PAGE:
WASHINGTON – Pope Francis managed to say the obvious in comments during a trip to Bolivia last July. Eight months later, the Obama administration is still struggling to give it a name.
“Today we are dismayed to see how in the Middle East and elsewhere in the world many of our brothers and sisters are persecuted, tortured and killed for their faith in Jesus,” Francis said, as quoted in a dispatch from the Jerusalem Post.
“In this third world war, waged piecemeal, which we are now experiencing, a form of genocide is taking place and it must end,” Francis said.
Genocide is the name.
It may be because President Obama brushed off and ridiculed ISIS, or ISIL, as the “junior varsity” of terrorist movements; perhaps because it interfered with the narrative following his withdrawal of all our troops from Iraq, that the word has become politically incorrect among Democrats.
Now that this junior varsity controls massive tracts of Iraq, where thousands of American troops lost their lives, and Syria, the issue of whether ISIS is guilty of genocide has been sloughed off to some sarcophagus at the U.S. State Department.
In an effort to resurrect the word, a group called the Philos Project, a collaboration of expatriate Assyrian Christian organizations, has been constrained to send a 40-page document to John Kerry, secretary of state, and to what the authors say are “appropriate offices” at the White House.
Such is the course of correct speech.
“Our short letter can in no way comprehensively summarize the scope of ISIS’ atrocities,” the project’s letter said. “It is no overstatement to say that ISIS’ crimes are on the scale of what was done by the Nazis or the Khmer Rouge [in Southeast Asia.]
“… As if to remove any doubt of ISIS’ intentions with regard to the world’s entire Christian community, ISIS has publicly announced its aspiration to open a slave market ‘in Rome.’ ”
To be evenhanded in this, the American government has always been slow to recognize determined efforts to wipe out a whole people, or an entire race, or a religion. To his credit, President Bill Clinton voiced deep regrets for not moving against the genocide in Rwanda.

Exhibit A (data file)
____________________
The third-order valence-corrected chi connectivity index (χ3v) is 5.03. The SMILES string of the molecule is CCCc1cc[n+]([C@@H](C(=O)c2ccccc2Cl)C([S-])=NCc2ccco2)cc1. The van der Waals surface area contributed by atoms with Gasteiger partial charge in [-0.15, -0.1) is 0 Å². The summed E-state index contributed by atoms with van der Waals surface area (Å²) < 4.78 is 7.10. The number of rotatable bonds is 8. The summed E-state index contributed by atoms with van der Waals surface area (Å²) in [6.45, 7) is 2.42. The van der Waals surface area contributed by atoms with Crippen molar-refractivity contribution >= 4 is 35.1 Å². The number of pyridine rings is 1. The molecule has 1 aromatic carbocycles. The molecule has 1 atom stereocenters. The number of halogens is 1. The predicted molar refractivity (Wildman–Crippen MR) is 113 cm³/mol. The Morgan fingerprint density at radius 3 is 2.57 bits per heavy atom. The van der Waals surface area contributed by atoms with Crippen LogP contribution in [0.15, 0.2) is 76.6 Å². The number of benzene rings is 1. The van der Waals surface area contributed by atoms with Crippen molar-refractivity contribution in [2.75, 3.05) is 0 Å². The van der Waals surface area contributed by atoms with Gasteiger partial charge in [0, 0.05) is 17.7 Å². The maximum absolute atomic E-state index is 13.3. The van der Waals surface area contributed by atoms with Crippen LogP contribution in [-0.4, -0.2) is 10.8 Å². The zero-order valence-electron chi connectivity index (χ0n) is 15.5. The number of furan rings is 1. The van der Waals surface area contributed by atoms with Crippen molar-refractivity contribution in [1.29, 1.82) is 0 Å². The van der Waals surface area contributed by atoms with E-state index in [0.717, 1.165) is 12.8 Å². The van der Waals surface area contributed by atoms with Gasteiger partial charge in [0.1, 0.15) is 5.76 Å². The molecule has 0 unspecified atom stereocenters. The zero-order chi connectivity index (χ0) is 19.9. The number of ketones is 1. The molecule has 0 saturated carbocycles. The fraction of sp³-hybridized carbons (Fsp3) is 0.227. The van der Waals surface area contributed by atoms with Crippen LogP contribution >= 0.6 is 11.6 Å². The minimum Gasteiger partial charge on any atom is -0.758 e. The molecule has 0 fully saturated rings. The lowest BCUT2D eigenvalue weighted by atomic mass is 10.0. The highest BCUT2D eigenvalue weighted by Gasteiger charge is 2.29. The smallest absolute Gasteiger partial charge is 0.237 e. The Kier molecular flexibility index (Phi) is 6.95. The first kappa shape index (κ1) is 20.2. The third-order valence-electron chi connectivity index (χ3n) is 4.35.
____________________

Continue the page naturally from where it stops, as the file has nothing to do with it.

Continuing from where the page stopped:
But we are still ruminating over what to call the extermination of an entire population of Armenians by the Ottoman Empire and the successor Islamic Republic of Turkey. It involved the murder and deportation, depending on estimates, of between 200,000 and 2 million people. That was a century ago.
Blinded by anti-Semitism, and complacency, America was never roused against the Nazi campaigns against European Jews until World War II ended, despite many warnings from people who narrowly escaped the horrors of the great Holocaust.
As hard as it is to accept today, hatred of Jews was institutional in America, reaching to the highest levels of the administration of President Franklin Roosevelt. The story of Kurt Klein of Buffalo, a native of Waldorf, Germany, attests to that.
Klein and his sister fled to America in the late 1930s to earn enough money to bring their parents out of the Third Reich. In futility, Klein padded the hallways of our State Department for weeks begging for visas for his parents.
He was met with stony silence. His folks perished at Auschwitz.
On March 23, two days before Good Friday, the Little Sisters of the Poor, a community of habited nuns who care for the elderly, will have their own encounter with American intolerance. The U.S. Supreme Court will hear whether the Obama regime can force the nuns to buy insurance for employees’ birth control, and abortion-inducing drugs, contrary to Catholic teaching.